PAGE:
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Was Yesterday the Biggest Day in College Football Since June 12, 2010?


If you, like me, are the kind of college football fan that lives for seismic rumors and potential paradigm shifts Wednesday had a little bit of everything.  Just how big was it? 

Let me put it this way, one of the two most powerful men in the sport -- Southeastern Conference Commissioner Mike Silve -- took the stage at his conference's annual media days, unveiled a dramatic plan for national reform, and that barely cracks my Top 4 list of crazy things that went down Wednesday.

You're probably wondering what the other three are.  They're the kind of developments you might have missed if you blinked.  But that doesn't make their potential impact any less dramatic.  Hold onto your hats, friends.  The next few months just might be one very wild ride.

ESPN's Outside the Lines Reports LSU's Will Lyles' Video Package Was Incomplete

Yes, i'm talking about the same Louisiana State program that just got put on 1-year probation, lost two scholarships, and 10-percent of its recruiting visits for an assistant coach's cover up of housing and transportation benefits for a visiting recruit.

Less than a day after that story broke, the Tigers are again under the gun after ESPN's Outside the Lines discovered 32 recruiting DVDs sent to the school by everyone's favorite talent scout Will Lyles had little practical value.  As ESPN describes it the videos contained "highlights of players who already were playing Division I football at other programs and poor-quality, full-game shoots that did not isolate or identify any players at all."

Sound familiar?  That's only slightly better than the shoddy after-the-fact cut and paste dossiers Lyles rushed to Oregon after its payment of five-times the going rate for a recruiting package raised red flags last month.

Oregon shelled out $25,000 for last-year's news.  At the time, LSU's $6,000 payment was assumed to be a fair price by comparison.

Now, it looks like both programs grossly overpaid.  

So did a talented con-artist pull the wool over the eyes of two of the most sophisticated athletic departments in the country?  It's possible.  But it's far more likely that both programs got the benefit of their bargain: access to blue chip recruits.

While the sheer amount of dough Oregon shelled out for Lyles' "services" and the fact that it landed a 5-star recruit who just happened to be living under Lyles' roof makes it look way more culpable, don't underestimate LSU's potential problem.

After all, a $25,000 fraud and a $6,000 fraud are still both frauds.

And did I mention LSU just got put on probation?

Danny Sheridan Reports a Potential Breakthrough in the Cam Newton Case

Much to Gene Chizik's chagrin, the NCAA is still actively investigating an alleged pay-for-play deal that allegedly brought Heisman-Trophy-winner Cam Newton, and for that matter, a national championship to Auburn.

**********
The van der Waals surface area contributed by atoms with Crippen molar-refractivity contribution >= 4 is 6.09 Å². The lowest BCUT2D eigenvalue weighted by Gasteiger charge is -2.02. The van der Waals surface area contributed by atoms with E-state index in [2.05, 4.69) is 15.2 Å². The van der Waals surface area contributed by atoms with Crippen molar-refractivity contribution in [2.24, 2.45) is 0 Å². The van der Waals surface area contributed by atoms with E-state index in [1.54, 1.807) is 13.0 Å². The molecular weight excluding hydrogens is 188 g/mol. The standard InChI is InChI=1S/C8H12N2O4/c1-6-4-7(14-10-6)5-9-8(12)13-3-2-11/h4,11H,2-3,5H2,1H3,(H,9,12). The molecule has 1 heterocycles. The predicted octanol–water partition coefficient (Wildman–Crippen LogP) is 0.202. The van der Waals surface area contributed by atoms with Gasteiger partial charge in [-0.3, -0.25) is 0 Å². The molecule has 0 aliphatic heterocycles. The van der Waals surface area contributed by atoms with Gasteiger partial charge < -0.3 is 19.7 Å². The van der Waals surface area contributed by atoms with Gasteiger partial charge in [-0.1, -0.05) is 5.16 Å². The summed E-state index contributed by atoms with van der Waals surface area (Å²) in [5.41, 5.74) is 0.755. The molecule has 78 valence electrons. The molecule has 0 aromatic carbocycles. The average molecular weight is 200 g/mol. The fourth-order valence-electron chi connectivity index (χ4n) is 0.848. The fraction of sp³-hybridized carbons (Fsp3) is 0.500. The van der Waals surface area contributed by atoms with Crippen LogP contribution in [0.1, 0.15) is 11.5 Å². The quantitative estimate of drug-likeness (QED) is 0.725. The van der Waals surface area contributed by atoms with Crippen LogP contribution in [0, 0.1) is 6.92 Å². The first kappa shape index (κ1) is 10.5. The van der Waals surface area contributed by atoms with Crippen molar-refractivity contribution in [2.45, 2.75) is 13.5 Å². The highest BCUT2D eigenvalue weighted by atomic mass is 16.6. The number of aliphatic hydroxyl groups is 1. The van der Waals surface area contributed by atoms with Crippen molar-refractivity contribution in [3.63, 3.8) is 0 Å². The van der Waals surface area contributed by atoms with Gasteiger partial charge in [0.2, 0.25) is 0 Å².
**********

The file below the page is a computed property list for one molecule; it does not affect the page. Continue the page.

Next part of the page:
Today we learned that the Association's rhetoric might not be all symbolic.  USA Today oddsmaker Danny Sheridan announced on Paul Finebaum's radio show that the NCAA thinks it has its man, or more specifically, a hot lead on how things went down.  As Team Speed Kills summarizes:

All we can do now is sit back and see if this leak has the intended effect of getting the guy to confess. If he does do that, watch out. Newton's eligibility for the last season will be gone, Auburn's 14 wins will take a permanent vacation, and the Heisman trust will likely vacate his trophy just as it did with Reggie Bush. And that will only be the start. 

To be clear, no one is suggesting that anyone inside Auburn knew of the transaction.  But if the money came from a booster, it's lights out on the plains.

Will the NCAA have the last laugh?

Texas A&M and Oklahoma to the SEC?

Sure, it feels a bit like last year's news.  But the dormant wheels of expansion got a major jolt earlier this week when an ominous item surfaced on the Texas A&M Board of Regents' agenda.  It's no secret that Texas' eleventh hour decision to stay in the conference last summer saved the Big 12 from certain death.  But it's also not a stretch to say that the Longhorn's antics left a bad taste in the mouths of its remaining conference brethren.  UT Athletic Director Deloss Dodds added more fuel to the fire earlier this year when the school announced a 20-year $300 million partnership with ESPN to create the nation's first school-specific network.

But it's not just the money that's making rival schools grumble.  It's the fact that Texas plans to televise high-school football games, featuring prospective UT recruits, as well as at least one conference game.

The only thing worse than stealing a guy's girlfriend at a bar is sticking him with the tab at the end of the night.  That's essentially what UT will do by requiring some unlucky school's fanbase to subscribe to the Longhorn network for the privilege of seeing their team play the Horns.  But that's just the tip of the iceberg.  Outspoken officials at Texas A&M and Oklahoma fear that the Longhorn Network will give Texas a major recruiting advantage.

The only chip the minnows have to play?  Defection to the SEC.

To be sure, Texas appears to be backpedaling pretty quickly.  But there are still plenty of reasons for the Aggies and Sooners to depart to greener pastures.

Ultimately, I think this is just a well-orchestrated bluff on the part of the A&M administration.  After all, any defection would kill the Big 12 and would leave schools like Missouri, Kansas, Kansas State, Oklahoma State, Iowa State, Texas Tech and Baylor out to dry.  It would also all but guarantee the beginning of the superconference era, something I don't think any one school wants on its conscience.

Still, you've got to admit, the Big 12 continues to look like one f-ed up marriage.  And as Abraham Lincoln so aptly put it, a house divided against itself cannot stand.